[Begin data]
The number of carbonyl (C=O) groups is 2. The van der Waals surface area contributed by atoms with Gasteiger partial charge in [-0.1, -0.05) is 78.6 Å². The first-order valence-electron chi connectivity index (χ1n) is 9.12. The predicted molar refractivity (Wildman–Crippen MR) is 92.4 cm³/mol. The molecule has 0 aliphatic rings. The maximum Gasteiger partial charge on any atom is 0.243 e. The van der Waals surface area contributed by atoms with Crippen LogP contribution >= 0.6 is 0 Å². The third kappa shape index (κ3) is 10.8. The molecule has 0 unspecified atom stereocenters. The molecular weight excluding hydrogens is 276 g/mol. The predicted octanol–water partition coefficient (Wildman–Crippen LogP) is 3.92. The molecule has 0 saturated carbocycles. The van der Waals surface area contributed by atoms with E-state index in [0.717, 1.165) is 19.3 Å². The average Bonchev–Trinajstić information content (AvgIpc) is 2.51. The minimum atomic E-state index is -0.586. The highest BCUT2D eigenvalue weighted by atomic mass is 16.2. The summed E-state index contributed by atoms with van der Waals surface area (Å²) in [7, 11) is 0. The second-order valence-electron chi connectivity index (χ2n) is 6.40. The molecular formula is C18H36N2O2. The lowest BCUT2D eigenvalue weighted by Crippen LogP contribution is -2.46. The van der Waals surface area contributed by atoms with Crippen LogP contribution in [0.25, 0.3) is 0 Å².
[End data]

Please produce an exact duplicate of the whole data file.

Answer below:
The number of carbonyl (C=O) groups is 2. The van der Waals surface area contributed by atoms with Gasteiger partial charge in [-0.1, -0.05) is 78.6 Å². The first-order valence-electron chi connectivity index (χ1n) is 9.12. The predicted molar refractivity (Wildman–Crippen MR) is 92.4 cm³/mol. The molecule has 0 aliphatic rings. The maximum Gasteiger partial charge on any atom is 0.243 e. The van der Waals surface area contributed by atoms with Crippen LogP contribution >= 0.6 is 0 Å². The third kappa shape index (κ3) is 10.8. The molecule has 0 unspecified atom stereocenters. The molecular weight excluding hydrogens is 276 g/mol. The predicted octanol–water partition coefficient (Wildman–Crippen LogP) is 3.92. The molecule has 0 saturated carbocycles. The van der Waals surface area contributed by atoms with E-state index in [0.717, 1.165) is 19.3 Å². The average Bonchev–Trinajstić information content (AvgIpc) is 2.51. The minimum atomic E-state index is -0.586. The highest BCUT2D eigenvalue weighted by atomic mass is 16.2. The summed E-state index contributed by atoms with van der Waals surface area (Å²) in [7, 11) is 0. The second-order valence-electron chi connectivity index (χ2n) is 6.40. The molecular formula is C18H36N2O2. The lowest BCUT2D eigenvalue weighted by Crippen LogP contribution is -2.46. The van der Waals surface area contributed by atoms with Crippen LogP contribution in [0.25, 0.3) is 0 Å².